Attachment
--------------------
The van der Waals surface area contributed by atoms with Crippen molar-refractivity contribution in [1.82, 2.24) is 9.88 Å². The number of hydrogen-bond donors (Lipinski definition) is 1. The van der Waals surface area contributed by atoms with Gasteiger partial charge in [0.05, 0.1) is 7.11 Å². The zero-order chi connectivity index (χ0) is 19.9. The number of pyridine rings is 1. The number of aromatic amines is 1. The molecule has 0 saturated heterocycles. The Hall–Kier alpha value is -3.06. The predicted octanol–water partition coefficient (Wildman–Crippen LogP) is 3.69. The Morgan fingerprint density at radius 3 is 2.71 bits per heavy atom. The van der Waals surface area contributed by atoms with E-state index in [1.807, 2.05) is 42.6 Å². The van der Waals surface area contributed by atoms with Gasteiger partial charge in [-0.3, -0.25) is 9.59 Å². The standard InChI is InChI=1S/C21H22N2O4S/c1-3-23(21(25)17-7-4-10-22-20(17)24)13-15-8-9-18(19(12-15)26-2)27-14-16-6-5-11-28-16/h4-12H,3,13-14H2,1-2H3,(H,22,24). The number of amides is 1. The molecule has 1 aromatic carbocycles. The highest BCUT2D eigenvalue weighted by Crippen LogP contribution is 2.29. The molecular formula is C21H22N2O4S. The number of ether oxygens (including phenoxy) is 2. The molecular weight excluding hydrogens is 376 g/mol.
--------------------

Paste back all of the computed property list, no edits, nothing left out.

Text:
The van der Waals surface area contributed by atoms with Crippen molar-refractivity contribution in [1.82, 2.24) is 9.88 Å². The number of hydrogen-bond donors (Lipinski definition) is 1. The van der Waals surface area contributed by atoms with Gasteiger partial charge in [0.05, 0.1) is 7.11 Å². The zero-order chi connectivity index (χ0) is 19.9. The number of pyridine rings is 1. The number of aromatic amines is 1. The molecule has 0 saturated heterocycles. The Hall–Kier alpha value is -3.06. The predicted octanol–water partition coefficient (Wildman–Crippen LogP) is 3.69. The Morgan fingerprint density at radius 3 is 2.71 bits per heavy atom. The van der Waals surface area contributed by atoms with E-state index in [1.807, 2.05) is 42.6 Å². The van der Waals surface area contributed by atoms with Gasteiger partial charge in [-0.3, -0.25) is 9.59 Å². The standard InChI is InChI=1S/C21H22N2O4S/c1-3-23(21(25)17-7-4-10-22-20(17)24)13-15-8-9-18(19(12-15)26-2)27-14-16-6-5-11-28-16/h4-12H,3,13-14H2,1-2H3,(H,22,24). The number of amides is 1. The molecule has 1 aromatic carbocycles. The highest BCUT2D eigenvalue weighted by Crippen LogP contribution is 2.29. The molecular formula is C21H22N2O4S. The number of ether oxygens (including phenoxy) is 2. The molecular weight excluding hydrogens is 376 g/mol.